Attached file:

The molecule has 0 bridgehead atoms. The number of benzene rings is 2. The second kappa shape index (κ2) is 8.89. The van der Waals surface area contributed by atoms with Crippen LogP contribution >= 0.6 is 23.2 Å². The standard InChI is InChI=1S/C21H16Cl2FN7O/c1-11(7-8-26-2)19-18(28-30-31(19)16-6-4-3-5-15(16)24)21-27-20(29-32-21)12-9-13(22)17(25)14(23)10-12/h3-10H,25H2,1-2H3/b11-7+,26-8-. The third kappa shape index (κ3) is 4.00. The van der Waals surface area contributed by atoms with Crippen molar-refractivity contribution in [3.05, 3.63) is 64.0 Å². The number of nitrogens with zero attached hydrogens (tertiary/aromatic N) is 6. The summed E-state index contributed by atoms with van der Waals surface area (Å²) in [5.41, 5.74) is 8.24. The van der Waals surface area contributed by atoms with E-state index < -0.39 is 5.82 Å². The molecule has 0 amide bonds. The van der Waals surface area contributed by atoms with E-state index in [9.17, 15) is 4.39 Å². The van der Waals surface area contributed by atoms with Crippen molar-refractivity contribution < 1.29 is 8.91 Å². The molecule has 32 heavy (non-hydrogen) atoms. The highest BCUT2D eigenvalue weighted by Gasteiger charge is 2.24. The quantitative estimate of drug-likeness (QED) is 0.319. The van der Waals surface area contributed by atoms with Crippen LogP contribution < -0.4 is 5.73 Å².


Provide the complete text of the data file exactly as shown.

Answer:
The molecule has 0 bridgehead atoms. The number of benzene rings is 2. The second kappa shape index (κ2) is 8.89. The van der Waals surface area contributed by atoms with Crippen LogP contribution >= 0.6 is 23.2 Å². The standard InChI is InChI=1S/C21H16Cl2FN7O/c1-11(7-8-26-2)19-18(28-30-31(19)16-6-4-3-5-15(16)24)21-27-20(29-32-21)12-9-13(22)17(25)14(23)10-12/h3-10H,25H2,1-2H3/b11-7+,26-8-. The third kappa shape index (κ3) is 4.00. The van der Waals surface area contributed by atoms with Crippen molar-refractivity contribution in [3.05, 3.63) is 64.0 Å². The number of nitrogens with zero attached hydrogens (tertiary/aromatic N) is 6. The summed E-state index contributed by atoms with van der Waals surface area (Å²) in [5.41, 5.74) is 8.24. The van der Waals surface area contributed by atoms with E-state index < -0.39 is 5.82 Å². The molecule has 0 amide bonds. The van der Waals surface area contributed by atoms with E-state index in [9.17, 15) is 4.39 Å². The van der Waals surface area contributed by atoms with Crippen molar-refractivity contribution < 1.29 is 8.91 Å². The molecule has 32 heavy (non-hydrogen) atoms. The highest BCUT2D eigenvalue weighted by Gasteiger charge is 2.24. The quantitative estimate of drug-likeness (QED) is 0.319. The van der Waals surface area contributed by atoms with Crippen LogP contribution < -0.4 is 5.73 Å².